Fun Forest Facts
Three species of trees are commonly referred to as redwoods: California's coast redwood (Sequoia sempervirens) and giant sequoia (Sequoiadendron giganteum), and China's dawn redwood (Metasequoia glyptostroboides).
Spirals in Giant Sequoia Cones
If you look at a giant sequoia cone with the bottom end facing you, you will notice that the scales form spirals. This is the Fibonacci sequence found everywhere in nature: in the spiral of snail shells and in the shape of storms and breaking waves, for example.
Did You Know This Salamander Rattles?
The California giant salamander (Dicamptodon ensatus) is one of only two salamanders in the world that vocalize. This large spotted amphibian lives in the coast redwood forests of primarily Mendocino, Napa, Sonoma and Santa Cruz counties. Listen on this video by David Wake.
Changing Fires Impact on Redwoods
Scientists recently took a look back at the history of fire in pine forests of the Southwestern US and discovered that the devastating megafires of recent decades are unprecedented. By searching for fire scars etched into the wood of ancient trees, they discovered that historic fires burned more frequently and were less intense. Today, fires burn hotter, spread more easily, and scorch the canopy which kills trees. These super fires devastate the landscape more than historic fires because the forest structure is now different after two centuries of logging, grazing, and other human activities including fire suppression. Young forests today are often overcrowded with trees and this allows flames to leap skyward into the treetops and spread quickly over the landscape.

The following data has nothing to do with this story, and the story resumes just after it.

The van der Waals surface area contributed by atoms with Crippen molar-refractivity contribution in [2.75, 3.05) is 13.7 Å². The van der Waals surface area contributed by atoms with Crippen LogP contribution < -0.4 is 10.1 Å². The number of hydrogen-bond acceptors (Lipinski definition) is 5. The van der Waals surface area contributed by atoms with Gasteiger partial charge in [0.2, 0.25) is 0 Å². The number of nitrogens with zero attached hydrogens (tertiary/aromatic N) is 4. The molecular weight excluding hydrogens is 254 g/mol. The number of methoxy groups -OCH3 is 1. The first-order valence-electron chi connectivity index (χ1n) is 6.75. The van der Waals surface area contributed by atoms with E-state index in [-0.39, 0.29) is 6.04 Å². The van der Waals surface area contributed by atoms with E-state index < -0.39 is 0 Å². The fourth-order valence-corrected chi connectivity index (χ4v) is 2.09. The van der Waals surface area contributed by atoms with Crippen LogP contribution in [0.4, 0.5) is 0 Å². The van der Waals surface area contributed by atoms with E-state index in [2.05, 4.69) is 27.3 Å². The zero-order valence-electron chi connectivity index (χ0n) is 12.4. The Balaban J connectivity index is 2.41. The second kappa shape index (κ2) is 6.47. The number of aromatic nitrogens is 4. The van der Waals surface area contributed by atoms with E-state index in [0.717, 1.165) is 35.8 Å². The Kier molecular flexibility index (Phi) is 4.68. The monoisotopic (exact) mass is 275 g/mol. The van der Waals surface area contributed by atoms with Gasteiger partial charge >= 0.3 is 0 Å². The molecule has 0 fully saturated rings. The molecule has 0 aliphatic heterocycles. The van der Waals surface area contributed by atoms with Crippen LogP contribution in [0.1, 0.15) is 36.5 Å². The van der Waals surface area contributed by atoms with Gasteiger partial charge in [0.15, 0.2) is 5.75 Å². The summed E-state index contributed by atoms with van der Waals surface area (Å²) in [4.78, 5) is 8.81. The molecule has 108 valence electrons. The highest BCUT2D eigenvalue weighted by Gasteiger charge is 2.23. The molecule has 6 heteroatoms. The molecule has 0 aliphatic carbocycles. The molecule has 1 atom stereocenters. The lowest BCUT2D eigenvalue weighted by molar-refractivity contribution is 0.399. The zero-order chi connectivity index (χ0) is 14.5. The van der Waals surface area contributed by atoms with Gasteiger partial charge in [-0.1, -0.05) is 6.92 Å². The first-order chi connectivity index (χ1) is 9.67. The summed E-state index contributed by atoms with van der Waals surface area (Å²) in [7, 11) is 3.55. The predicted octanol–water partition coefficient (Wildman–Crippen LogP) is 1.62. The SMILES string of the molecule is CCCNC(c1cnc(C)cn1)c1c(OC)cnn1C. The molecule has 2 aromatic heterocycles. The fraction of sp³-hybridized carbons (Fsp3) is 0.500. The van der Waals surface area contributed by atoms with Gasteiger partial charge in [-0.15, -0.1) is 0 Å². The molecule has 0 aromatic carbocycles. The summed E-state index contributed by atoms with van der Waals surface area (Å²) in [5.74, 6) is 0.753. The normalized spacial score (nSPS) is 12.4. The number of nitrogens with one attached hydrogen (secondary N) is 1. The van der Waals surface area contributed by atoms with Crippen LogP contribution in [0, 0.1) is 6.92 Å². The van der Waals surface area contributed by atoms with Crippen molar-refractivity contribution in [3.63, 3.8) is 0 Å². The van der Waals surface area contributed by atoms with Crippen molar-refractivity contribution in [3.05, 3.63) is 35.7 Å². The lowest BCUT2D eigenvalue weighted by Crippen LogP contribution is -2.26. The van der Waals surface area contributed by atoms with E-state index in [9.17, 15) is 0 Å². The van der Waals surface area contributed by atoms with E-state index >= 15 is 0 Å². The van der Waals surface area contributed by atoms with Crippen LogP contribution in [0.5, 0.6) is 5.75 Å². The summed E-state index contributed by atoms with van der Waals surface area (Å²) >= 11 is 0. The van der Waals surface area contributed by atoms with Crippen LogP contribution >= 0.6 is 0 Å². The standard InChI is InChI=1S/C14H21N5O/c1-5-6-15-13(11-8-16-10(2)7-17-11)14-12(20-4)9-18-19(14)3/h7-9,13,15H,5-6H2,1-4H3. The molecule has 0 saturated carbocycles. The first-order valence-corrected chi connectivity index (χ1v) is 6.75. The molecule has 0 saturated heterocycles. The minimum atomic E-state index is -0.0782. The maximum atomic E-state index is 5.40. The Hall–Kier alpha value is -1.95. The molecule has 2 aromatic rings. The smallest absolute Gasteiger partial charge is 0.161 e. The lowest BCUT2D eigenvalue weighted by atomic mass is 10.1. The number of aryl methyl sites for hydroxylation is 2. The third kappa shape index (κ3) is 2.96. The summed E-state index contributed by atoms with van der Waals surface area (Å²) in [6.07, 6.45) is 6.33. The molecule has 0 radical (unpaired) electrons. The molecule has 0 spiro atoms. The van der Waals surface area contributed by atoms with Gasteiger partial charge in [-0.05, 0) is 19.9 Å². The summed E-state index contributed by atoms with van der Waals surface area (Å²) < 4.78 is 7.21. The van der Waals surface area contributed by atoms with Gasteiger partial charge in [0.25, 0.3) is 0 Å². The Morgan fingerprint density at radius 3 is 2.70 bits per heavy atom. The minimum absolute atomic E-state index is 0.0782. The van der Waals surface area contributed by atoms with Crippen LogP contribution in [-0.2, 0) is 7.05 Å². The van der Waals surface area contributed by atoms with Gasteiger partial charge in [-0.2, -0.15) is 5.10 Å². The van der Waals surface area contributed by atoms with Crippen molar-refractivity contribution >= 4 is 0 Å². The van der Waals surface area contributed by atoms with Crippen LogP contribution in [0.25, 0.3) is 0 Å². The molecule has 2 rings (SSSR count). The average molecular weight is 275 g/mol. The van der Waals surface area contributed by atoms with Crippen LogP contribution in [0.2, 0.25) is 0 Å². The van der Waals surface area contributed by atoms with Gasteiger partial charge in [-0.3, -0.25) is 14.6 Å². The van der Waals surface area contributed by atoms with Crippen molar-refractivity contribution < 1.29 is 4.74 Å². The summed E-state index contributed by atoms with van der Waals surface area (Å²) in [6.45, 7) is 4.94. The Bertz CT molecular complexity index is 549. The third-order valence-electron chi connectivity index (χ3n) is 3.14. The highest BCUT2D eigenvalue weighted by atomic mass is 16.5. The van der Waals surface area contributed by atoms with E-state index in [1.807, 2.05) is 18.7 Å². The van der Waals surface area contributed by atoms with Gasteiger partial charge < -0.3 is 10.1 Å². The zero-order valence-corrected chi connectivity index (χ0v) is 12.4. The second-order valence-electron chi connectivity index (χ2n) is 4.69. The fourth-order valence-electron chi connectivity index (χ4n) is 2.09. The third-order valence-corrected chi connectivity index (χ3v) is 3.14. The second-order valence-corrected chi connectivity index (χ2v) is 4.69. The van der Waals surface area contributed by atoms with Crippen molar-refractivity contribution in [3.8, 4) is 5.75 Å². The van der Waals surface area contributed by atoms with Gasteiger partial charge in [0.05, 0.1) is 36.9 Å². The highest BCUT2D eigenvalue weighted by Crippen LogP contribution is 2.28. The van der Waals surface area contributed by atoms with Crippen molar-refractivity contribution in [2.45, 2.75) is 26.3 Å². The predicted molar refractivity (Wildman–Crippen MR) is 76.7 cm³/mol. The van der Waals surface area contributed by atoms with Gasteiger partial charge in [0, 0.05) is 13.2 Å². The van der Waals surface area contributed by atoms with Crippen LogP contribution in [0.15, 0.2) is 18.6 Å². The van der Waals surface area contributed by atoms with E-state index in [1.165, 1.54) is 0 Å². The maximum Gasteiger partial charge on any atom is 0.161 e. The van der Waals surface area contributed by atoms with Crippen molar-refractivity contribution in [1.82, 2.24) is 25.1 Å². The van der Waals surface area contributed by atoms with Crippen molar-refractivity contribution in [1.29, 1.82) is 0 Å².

Check out more fun redwood facts on the Interactive Fact Finder Map! You can see redwoods facts by region—Coast Redwoods or Giant Sequoias.
Coast Redwood Climate
Heavy winter rains and dense summer fog in the "redwood belt" provide coast redwoods with much-needed water during the otherwise drought-prone summers.
Explore more redwood resources on our Redwoods Learning Center.
HIGHLIGHTS: A visit to the Eel River's magnificent redwoods inspired John C. Merriam, Madison Grant, and Henry Fairfield Osborn to establish Save the Redwoods League in 1918. Only three years later, the fledging organization won protection for the area.